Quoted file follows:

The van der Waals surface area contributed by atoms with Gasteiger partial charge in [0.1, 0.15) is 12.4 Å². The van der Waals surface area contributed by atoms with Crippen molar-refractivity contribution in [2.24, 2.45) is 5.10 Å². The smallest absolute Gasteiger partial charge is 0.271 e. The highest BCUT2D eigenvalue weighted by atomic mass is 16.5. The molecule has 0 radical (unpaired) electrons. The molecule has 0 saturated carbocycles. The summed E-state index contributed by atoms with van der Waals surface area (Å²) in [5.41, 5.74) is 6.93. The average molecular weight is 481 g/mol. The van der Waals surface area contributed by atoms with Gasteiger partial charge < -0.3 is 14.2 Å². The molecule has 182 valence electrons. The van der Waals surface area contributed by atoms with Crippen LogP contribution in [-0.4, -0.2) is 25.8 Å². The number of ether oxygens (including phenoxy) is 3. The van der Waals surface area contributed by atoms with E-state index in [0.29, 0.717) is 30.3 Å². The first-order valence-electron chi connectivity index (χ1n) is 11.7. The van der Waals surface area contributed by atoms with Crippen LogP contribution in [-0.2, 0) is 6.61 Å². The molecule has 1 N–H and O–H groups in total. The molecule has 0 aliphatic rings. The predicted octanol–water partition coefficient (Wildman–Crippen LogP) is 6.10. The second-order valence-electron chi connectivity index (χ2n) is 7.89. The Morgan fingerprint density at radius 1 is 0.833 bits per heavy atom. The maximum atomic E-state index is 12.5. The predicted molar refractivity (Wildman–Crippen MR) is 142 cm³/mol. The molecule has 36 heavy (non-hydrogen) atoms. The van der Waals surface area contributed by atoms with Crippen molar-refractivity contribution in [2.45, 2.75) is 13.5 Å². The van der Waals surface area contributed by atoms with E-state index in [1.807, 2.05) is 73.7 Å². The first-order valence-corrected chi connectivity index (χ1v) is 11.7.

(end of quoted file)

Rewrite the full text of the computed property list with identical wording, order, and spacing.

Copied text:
The van der Waals surface area contributed by atoms with Gasteiger partial charge in [0.1, 0.15) is 12.4 Å². The van der Waals surface area contributed by atoms with Crippen molar-refractivity contribution in [2.24, 2.45) is 5.10 Å². The smallest absolute Gasteiger partial charge is 0.271 e. The highest BCUT2D eigenvalue weighted by atomic mass is 16.5. The molecule has 0 radical (unpaired) electrons. The molecule has 0 saturated carbocycles. The summed E-state index contributed by atoms with van der Waals surface area (Å²) in [5.41, 5.74) is 6.93. The average molecular weight is 481 g/mol. The van der Waals surface area contributed by atoms with Gasteiger partial charge < -0.3 is 14.2 Å². The molecule has 182 valence electrons. The van der Waals surface area contributed by atoms with Crippen LogP contribution in [-0.4, -0.2) is 25.8 Å². The number of ether oxygens (including phenoxy) is 3. The van der Waals surface area contributed by atoms with E-state index in [0.29, 0.717) is 30.3 Å². The first-order valence-electron chi connectivity index (χ1n) is 11.7. The van der Waals surface area contributed by atoms with Crippen LogP contribution in [-0.2, 0) is 6.61 Å². The molecule has 1 N–H and O–H groups in total. The molecule has 0 aliphatic rings. The predicted octanol–water partition coefficient (Wildman–Crippen LogP) is 6.10. The second-order valence-electron chi connectivity index (χ2n) is 7.89. The Morgan fingerprint density at radius 1 is 0.833 bits per heavy atom. The maximum atomic E-state index is 12.5. The predicted molar refractivity (Wildman–Crippen MR) is 142 cm³/mol. The molecule has 36 heavy (non-hydrogen) atoms. The van der Waals surface area contributed by atoms with Crippen molar-refractivity contribution in [2.45, 2.75) is 13.5 Å². The van der Waals surface area contributed by atoms with E-state index in [1.807, 2.05) is 73.7 Å². The first-order valence-corrected chi connectivity index (χ1v) is 11.7.